We know we can't keep track of every single truck on the road look at the tragic result of the license for bribes scandal in Illinois with then Governor Ryan and how that greed caused the death of a priest and his family when a rusted truck axle abruptly flew into their passenger vehicle killing everyone.

Rail creates suburban density cores. Many immediate suburbs west of Chicago contain working class tract housing from the 1950s typically one storey ranch type structures with little property appreciation. Now thanks to developers in the last five years creating destination cores around the METRA stations, property values are booming. The cores typically consist of a 5-6 storey multiple building condo complex, a retail core with "Whole Foods,"
"Trader Joes" or "Borders" a "Starbucks" or other cafe, or "Panera Bread." Middle income workers tired of the commute have snapped up these ranch type houses in exchange for the serenity and convenience of a suburban retail hub around a commuter station.

Madison's mayor and Dance County Executive have agreed to pool their resources (region wide minor increase in the sales tax) to offset the start-up and maintenance costs of a commuter rail line their running from the eastern suburb of Sun Prairie to downtown Madison and then west to the suburb of Middleton. The commuter rail line has stops in several downtown Madison locations and makes use of existing infrastructure. Milwaukee
should follow this city-county template and shelve the whole trolley idea to get a starting point.

Last edited by historybuffer; July 5th, 2007 at 04:57 PM.
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Old July 5th, 2007, 04:35 PM   #1891
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Quote:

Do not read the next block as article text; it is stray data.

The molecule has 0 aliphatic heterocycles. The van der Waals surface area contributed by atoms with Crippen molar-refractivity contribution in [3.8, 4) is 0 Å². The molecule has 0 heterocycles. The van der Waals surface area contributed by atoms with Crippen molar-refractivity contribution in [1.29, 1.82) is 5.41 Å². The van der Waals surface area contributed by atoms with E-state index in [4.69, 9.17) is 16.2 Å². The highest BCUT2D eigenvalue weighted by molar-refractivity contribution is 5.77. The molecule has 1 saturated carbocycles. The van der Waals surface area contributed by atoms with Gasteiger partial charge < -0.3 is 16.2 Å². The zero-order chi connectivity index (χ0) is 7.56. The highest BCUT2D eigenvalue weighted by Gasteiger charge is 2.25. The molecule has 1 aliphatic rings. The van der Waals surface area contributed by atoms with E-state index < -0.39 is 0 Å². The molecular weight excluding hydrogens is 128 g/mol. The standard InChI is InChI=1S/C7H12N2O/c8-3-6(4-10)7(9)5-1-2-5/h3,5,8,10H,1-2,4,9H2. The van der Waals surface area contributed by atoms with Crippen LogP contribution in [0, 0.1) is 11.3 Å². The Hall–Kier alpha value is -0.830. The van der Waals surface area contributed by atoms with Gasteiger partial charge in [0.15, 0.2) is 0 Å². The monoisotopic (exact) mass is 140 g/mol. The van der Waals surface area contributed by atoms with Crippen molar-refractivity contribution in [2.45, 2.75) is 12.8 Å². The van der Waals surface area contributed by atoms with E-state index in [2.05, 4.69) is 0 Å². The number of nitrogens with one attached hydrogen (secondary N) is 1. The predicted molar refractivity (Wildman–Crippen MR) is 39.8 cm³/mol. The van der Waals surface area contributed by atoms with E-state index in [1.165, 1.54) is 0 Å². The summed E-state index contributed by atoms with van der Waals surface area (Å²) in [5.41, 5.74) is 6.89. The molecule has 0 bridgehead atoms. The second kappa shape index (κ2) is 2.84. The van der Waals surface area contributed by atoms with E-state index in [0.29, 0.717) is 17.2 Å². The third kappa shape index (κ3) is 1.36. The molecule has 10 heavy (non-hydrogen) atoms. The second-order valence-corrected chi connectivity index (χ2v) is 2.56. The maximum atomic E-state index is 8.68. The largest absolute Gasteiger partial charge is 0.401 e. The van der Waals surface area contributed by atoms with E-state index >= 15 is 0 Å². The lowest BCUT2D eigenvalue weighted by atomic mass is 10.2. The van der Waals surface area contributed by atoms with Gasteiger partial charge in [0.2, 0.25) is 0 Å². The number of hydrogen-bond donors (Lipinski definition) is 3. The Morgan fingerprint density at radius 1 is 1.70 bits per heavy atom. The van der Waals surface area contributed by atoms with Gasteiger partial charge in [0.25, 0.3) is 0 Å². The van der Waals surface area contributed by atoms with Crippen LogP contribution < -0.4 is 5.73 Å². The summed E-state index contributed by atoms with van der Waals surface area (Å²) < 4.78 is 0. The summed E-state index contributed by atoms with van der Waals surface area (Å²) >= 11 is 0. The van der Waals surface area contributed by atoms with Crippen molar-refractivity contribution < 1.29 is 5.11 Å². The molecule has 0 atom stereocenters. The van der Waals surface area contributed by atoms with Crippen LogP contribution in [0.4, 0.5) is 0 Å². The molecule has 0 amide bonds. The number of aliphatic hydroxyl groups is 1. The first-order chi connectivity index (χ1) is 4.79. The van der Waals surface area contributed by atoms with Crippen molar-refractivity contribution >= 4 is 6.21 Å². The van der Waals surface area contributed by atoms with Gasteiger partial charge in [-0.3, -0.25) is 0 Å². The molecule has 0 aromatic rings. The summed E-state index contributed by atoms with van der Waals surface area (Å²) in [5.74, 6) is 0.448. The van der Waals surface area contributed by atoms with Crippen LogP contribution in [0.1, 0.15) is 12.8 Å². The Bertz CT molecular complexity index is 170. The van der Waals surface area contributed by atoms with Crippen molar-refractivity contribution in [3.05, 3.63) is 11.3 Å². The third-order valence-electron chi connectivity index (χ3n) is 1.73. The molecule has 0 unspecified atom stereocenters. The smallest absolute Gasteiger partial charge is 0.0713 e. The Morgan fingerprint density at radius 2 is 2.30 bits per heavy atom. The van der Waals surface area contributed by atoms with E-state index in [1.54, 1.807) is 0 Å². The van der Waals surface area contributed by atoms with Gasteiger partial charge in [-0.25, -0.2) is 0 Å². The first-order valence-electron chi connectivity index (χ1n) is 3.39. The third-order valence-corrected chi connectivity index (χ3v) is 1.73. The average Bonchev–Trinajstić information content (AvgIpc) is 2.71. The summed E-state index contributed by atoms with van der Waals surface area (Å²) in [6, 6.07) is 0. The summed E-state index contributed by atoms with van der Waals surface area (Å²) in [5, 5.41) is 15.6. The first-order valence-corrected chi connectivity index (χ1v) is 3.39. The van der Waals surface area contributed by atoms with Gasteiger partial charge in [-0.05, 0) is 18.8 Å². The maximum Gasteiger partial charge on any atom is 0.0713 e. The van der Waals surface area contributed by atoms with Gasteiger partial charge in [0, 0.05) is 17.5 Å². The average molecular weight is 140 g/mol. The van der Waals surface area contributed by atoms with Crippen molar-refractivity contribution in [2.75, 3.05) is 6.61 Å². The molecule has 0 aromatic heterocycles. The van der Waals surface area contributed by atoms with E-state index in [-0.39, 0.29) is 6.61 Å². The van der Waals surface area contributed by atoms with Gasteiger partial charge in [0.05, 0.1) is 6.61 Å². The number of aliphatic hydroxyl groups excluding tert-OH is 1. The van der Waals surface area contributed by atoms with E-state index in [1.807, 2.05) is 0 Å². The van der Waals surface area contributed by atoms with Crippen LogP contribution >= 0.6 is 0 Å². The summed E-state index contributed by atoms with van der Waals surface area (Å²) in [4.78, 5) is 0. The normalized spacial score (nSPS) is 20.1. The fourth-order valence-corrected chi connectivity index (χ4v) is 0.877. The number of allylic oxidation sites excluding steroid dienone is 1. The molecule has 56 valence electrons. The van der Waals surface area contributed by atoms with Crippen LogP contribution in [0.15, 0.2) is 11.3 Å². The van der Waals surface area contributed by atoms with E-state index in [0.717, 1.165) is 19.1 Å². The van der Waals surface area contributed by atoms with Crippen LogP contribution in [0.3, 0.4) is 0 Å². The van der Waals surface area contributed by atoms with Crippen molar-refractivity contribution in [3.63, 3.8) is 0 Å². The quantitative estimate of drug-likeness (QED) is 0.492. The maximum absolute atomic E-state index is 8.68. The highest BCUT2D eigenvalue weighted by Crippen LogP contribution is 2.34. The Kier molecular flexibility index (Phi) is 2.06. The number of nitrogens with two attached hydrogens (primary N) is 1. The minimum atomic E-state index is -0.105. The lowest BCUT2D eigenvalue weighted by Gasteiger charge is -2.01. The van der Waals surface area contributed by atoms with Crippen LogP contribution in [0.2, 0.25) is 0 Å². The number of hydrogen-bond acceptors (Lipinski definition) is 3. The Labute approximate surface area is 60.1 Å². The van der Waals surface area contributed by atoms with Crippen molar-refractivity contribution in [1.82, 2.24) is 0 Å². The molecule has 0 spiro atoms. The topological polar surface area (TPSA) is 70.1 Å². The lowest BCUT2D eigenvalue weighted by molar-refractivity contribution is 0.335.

Originally Posted by NeuBrew View Post
Not to de-rail the political jibberjabber... but are any of the light rail proposals a multi-county affair, or are they concentrating on Milwaukee county itself? In my mind, any sort of rail system seems like it would actually benefit the suburbs more because of the increased accesibility of the city. In that sense, doesn't it tend to go against the New Urbanism approach?

If the proposal is just for intra-city travel, then I'm not sure why Mr. FranklinNow would care so much.

Totally lacking any research or stats on cost/benefit of such a proposal, I think a rail line mirroring I-94 westbound from Tosa down through the valley to downtown would seem like the most logical place to relieve congestion. You would hit many of the major attractions including Miller Park, State Fair, Summerfest, Downtown, etc.

Now, I totally understand that this would primarily benefit commuters and tourism/recreation - not eliminate too many current bus lines. I'm just not sure the volumes are sufficient on the buses currently to replace them with light rail anyway. That one corridor is really the one that I think could use an alternative mode of transport.
Light rail right now isn't exactly set in stone as the transit idea. It's still the KRM. And "Mr. FranklinNOW" cares (on both sides) because it's either wanting expansion in the future if it works, or it's the whole taxes taxes taxes approach. Remember, anything Milwaukee County does Milwaukee County pays - and that includes people all the way out here. So, yeah, you'll have the skyking's that will resort to 5th grade tactics and jump up and down to make a statement.
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Old July 5th, 2007, 06:02 PM   #1892